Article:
"My hands shake as I write these words."
Paul Schrader certainly has themes that he likes to revisit. One does not have to look far to see elements of his latest movie ‘First Reformed’ that feel reminiscent of his past masterworks. “God’s lonely man” was a tagline used to describe ‘Taxi Driver’ and also seems applicable here, as is the protagonist wrestling with his inner demons seen in ‘Raging Bull’ as well as the crisis of faith seen in ‘Last Temptation of Christ.’ But while the broad themes are similar, the execution pushes beyond anything the veteran filmmaker has done so far.
Ernst Toller (Ethan Hawke) is the pastor of a First Reformed, a small church in upstate New York with a prestigious history but dwindling attendance. Leading what appears to be from a glance a stable and faith filled life, Toller rapidly spirals out of control after a soul-shaking encounter with an unstable environmental activist and his pregnant wife (Amanda Seyfried).
As well as themes of faith, inner demons and self-destructive tendencies, another noteworthy aspect of Schrader’s filmography is his love of transcendental filmmaking. Before he became a writer/director Schrader wrote a book on the method of making movies under a transcendental lens and theorised that empty space within a movie’s plot can immerse the viewer rather than serve as a disconnect. By leaving the viewer room to ponder the deeper implications of what the film is trying to say, thereby drawing them in deeper to the artist’s intent.
You can find a lot of transcendental method within ‘First Reformed’ and it is necessary to the film’s overall impression on the viewer as Schrader is presenting several hefty themes. The film unfolds almost as a stream of consciousness but framed around a deeply layered character study that paints its portrait slowly and assuredly. It’s only by the end of the movie that you are granted the full picture of who Ernst Toller is and how deep his inner demons run. It plays to the strengths of what Schrader has exhibited in so many other masterful screenplays. He presents an unreliable narrator rocked by his own crisis of faith, and uses each of those elements to evoke such constant intrigue.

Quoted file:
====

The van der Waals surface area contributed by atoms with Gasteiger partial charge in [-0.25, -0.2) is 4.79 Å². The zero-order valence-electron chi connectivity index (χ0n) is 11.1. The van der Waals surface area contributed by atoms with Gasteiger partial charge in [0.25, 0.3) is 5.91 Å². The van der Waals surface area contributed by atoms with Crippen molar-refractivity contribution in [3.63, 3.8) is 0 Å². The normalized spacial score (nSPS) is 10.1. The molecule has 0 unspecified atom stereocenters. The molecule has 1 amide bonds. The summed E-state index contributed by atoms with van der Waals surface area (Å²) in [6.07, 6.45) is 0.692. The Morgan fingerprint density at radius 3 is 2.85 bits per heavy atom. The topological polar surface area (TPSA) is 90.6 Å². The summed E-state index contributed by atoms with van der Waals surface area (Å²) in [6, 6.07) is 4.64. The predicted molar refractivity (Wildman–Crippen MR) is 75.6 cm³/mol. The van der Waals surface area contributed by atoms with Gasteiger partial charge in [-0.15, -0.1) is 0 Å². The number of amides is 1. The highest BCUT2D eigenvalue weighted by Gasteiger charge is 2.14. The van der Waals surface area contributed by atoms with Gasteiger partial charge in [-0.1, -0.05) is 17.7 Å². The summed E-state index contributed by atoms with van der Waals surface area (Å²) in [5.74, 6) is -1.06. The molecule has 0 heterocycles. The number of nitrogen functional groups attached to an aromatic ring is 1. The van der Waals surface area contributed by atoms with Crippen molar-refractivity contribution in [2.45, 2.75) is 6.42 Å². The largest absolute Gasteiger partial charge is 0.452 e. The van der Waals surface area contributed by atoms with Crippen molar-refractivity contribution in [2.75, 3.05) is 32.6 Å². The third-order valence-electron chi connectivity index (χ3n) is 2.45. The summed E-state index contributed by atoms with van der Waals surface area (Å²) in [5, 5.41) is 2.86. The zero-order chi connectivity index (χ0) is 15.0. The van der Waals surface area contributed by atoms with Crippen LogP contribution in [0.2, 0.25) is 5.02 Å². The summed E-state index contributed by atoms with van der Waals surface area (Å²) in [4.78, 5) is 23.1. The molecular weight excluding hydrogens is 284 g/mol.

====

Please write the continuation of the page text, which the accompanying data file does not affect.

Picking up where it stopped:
Just as Schader uses transcendental techniques within the narrative, he also uses them within the framing and composition of the film. The film is shot in academy ratio which not only creates an enclosed space around the width of the frame, but also expands the top. There’s a lot of negative space within numerous shots in ‘First Reformed’ which reflect the emptiness Toller seems to feel as his faith becomes more fragile. Or perhaps the space is meant to evoke the sense that there is a presence within his life, just one that remains elusive and ominously hangs over him.
Though this measured approach means the pacing of ‘First Reformed’ can drag at times, the spiritual atmosphere of the film is incredibly effective. As Toller grapples with his own crisis of faith we feel each empty second passing by. We can empathise with his own aguish as he searches for meaning and hope in a world that seems increasingly cynical the longer we inhabit it. The film also retains an impeccable sense of focus, never losing sight of its own themes and constantly developing each one as the plot continues to unfold.
Perhaps the most involving aspect of the film is watching Ethan Hawke’s performance because it is truly mesmerising. Hawke plays the role with such reserved intensity that he instantly invites the viewer to uncover his inner workings. Hawke is pleasant and empathetic enough to paint a portrait of a kindly preist, but also elusive enough to indicate that something more sinister is lurking beneath the surface. When we do get glimpses of those darker inclinations within Toller Hawke once again nails the role. He effortlessly conveys a palpable sense of menace, as if this man’s unravelling could easily lead to an unstable and dangerous individual. It’s part of what makes the viewer invested in Toller retaining his faith. For no other reason than out of fear of what might happen to others if such a man were to lose it.
There is a lot of ambiguity to Schrader’s film that some viewers may find overly obtuse. No aspect of the movie provides a clear cut answer and sometimes you have to search for meaning within the events in the same way the characters themselves continuously search for meaning. There are also moments of heavy symbolism that break the realist of this once grounded drama and become completely expressionistic. Certain sequences can be thought of as being entirely symbolic or only partially, and it’s that unclear distinction between the two that drives so much of the film.
But even when you look past the allegorical moments, ‘First Reformed’ still functions as a deeply compelling drama. The emotions that the script conjures are earned and raw, creating a picture that depicts a deeply damaged individual who is slowly being destroyed from the inside. Anyone who has undergone a disconnect with the world around them can relate to Toller, and subsequently fear for what he may become.
Dramatically powerful and thematically resonant, ‘First Reformed’ stands alongside some of Schrader’s best work as a filmmaker.